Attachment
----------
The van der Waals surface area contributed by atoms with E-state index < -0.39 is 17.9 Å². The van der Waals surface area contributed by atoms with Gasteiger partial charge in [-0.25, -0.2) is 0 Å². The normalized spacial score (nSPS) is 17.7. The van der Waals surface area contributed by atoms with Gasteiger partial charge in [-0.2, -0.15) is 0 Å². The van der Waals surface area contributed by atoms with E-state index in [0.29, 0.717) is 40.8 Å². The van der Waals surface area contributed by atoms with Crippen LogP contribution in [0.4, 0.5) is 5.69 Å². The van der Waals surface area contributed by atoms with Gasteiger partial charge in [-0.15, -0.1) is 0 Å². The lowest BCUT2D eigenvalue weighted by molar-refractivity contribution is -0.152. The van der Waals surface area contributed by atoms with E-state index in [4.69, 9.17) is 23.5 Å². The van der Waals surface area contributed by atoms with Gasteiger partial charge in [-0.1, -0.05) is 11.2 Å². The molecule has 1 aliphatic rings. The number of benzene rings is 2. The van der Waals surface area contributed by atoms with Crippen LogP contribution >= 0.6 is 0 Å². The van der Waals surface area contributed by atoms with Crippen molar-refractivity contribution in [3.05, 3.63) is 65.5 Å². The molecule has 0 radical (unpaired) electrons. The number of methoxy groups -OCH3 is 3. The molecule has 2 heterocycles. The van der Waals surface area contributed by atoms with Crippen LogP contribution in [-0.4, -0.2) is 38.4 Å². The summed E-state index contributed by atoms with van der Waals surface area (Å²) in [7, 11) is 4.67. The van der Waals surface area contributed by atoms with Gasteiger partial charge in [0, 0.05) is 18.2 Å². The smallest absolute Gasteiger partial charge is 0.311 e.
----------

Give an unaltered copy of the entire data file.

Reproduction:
The van der Waals surface area contributed by atoms with E-state index < -0.39 is 17.9 Å². The van der Waals surface area contributed by atoms with Gasteiger partial charge in [-0.25, -0.2) is 0 Å². The normalized spacial score (nSPS) is 17.7. The van der Waals surface area contributed by atoms with Gasteiger partial charge in [-0.2, -0.15) is 0 Å². The van der Waals surface area contributed by atoms with E-state index in [0.29, 0.717) is 40.8 Å². The van der Waals surface area contributed by atoms with Crippen LogP contribution in [0.4, 0.5) is 5.69 Å². The van der Waals surface area contributed by atoms with Gasteiger partial charge in [-0.15, -0.1) is 0 Å². The lowest BCUT2D eigenvalue weighted by molar-refractivity contribution is -0.152. The van der Waals surface area contributed by atoms with E-state index in [4.69, 9.17) is 23.5 Å². The van der Waals surface area contributed by atoms with Gasteiger partial charge in [-0.1, -0.05) is 11.2 Å². The molecule has 1 aliphatic rings. The number of benzene rings is 2. The van der Waals surface area contributed by atoms with Crippen LogP contribution >= 0.6 is 0 Å². The van der Waals surface area contributed by atoms with Crippen molar-refractivity contribution in [3.05, 3.63) is 65.5 Å². The molecule has 0 radical (unpaired) electrons. The number of methoxy groups -OCH3 is 3. The molecule has 2 heterocycles. The van der Waals surface area contributed by atoms with Crippen LogP contribution in [-0.4, -0.2) is 38.4 Å². The summed E-state index contributed by atoms with van der Waals surface area (Å²) in [7, 11) is 4.67. The van der Waals surface area contributed by atoms with Gasteiger partial charge in [0, 0.05) is 18.2 Å². The smallest absolute Gasteiger partial charge is 0.311 e.